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Project Success Sliders

What do you do when the Product Solutions Director comes to you and suggest that she would like a product delivered within a 5% error on the delivery date?

One suggestion is to run through a thought experiment with her.  For example:  Let's assume this is a project that will take about 6 months.  Let's base the schedule on a 180 day time line.  So you desire us to hit that 180 day target from six months away to within 5%.  OK that's 0.05 * 180 = 9 days.  Now is that a plus or minus 5% or a 5% range?  Or in absolute terms for this example do I have to be within 171 - 189 days (+/-5%) or within 176 - 185 days (5%).  So to continue this example, consider a team doing 2 week sprints.  This would equate to 12 - 13 sprints with one sprint error.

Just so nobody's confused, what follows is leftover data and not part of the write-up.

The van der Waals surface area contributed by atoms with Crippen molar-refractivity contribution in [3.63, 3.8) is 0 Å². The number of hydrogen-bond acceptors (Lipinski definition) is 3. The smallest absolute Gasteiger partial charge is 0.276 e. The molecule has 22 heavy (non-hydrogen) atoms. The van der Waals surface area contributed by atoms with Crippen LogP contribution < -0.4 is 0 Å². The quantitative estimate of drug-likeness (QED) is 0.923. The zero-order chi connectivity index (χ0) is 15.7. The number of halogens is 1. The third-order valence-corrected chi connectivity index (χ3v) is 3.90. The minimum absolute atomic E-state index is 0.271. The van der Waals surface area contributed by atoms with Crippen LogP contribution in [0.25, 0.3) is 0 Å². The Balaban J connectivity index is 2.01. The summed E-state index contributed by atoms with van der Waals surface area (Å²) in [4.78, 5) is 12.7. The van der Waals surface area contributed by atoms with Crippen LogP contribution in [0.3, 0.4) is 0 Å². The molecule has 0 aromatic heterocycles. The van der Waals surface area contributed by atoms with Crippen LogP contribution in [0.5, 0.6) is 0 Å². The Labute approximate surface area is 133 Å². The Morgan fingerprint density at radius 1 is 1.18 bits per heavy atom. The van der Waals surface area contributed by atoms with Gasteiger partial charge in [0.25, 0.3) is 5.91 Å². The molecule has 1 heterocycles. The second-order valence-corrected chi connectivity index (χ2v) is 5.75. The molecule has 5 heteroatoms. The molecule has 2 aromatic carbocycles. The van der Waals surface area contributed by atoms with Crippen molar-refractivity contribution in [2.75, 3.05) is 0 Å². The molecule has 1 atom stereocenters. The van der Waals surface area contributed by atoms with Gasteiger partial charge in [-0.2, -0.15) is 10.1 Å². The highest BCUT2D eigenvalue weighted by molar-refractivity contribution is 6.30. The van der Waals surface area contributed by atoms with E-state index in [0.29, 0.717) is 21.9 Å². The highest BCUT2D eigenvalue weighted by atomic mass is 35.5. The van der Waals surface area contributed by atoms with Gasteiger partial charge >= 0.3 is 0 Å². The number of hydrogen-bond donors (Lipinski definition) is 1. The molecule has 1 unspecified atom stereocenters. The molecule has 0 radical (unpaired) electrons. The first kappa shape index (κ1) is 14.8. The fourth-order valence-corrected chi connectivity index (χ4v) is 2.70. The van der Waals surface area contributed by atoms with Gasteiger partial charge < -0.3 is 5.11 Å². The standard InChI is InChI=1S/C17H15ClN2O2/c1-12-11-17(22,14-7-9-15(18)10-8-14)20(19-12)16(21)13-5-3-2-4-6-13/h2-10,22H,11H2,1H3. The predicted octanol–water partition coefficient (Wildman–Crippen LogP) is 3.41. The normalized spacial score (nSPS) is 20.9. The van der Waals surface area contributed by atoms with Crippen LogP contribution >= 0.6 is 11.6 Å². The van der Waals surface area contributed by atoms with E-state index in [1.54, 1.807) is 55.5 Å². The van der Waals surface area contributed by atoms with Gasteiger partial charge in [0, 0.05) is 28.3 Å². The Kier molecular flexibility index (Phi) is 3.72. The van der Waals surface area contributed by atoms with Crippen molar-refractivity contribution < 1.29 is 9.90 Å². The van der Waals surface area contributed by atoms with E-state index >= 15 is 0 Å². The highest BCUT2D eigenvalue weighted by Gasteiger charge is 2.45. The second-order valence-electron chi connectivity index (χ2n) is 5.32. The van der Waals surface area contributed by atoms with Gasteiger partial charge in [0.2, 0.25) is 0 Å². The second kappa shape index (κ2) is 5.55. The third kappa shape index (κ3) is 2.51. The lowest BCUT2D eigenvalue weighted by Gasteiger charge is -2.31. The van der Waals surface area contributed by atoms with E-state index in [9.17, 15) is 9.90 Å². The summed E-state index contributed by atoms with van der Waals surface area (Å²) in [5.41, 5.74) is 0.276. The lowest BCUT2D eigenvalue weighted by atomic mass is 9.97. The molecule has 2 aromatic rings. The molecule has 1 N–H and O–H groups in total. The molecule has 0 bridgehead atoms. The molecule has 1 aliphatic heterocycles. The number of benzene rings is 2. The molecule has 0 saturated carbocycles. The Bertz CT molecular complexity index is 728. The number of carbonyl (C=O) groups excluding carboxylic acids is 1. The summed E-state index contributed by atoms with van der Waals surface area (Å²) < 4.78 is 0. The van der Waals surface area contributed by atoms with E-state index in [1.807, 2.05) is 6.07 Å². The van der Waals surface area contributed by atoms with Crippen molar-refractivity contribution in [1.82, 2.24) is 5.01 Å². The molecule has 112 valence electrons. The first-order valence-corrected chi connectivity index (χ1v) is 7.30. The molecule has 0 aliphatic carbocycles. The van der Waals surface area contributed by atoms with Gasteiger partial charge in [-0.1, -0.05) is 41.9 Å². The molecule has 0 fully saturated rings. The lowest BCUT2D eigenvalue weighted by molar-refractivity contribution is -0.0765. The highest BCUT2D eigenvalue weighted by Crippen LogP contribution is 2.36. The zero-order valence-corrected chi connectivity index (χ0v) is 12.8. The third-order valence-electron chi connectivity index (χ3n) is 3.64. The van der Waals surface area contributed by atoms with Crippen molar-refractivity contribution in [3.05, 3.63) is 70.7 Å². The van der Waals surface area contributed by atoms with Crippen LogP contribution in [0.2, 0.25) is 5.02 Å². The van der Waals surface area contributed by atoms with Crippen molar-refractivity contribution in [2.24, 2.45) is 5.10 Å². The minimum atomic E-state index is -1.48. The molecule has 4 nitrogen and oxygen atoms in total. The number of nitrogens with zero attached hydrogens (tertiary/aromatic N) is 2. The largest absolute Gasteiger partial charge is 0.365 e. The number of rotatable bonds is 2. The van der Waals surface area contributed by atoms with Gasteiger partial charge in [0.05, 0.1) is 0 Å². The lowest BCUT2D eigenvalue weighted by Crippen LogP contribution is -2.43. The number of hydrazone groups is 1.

by Mountain Goat Software
But perhaps more important is what this one prime aspect of project success says about the other aspects of the project.  So lets try to balance the project success aspects with the schedule being the one most important aspect.  Given that the aspects must balance (rules of the game), then one can choose only one other high important aspect and most leaders chose quality.  This will give a picture something like this.  Meaning that the four aspects of the typical iron triangle (schedule, cost, scope & the unchanging quality) with an emphasis on schedule will lead to cost and scope changes (increased cost and decreased scope).  And what happens when the leadership doesn't increase the cost and decrease the scope?  Well, that quality on the inside of the iron triangle that no one wishes to degrade is .... well, degraded -- while everyone says that it is not.  And that folks, is how one creates design-dead legacy applications in six months.


References:

Mike Cohn created the web based interactive project success sliders shown above; described in the book Radical Project Management by Rob Thomsett.

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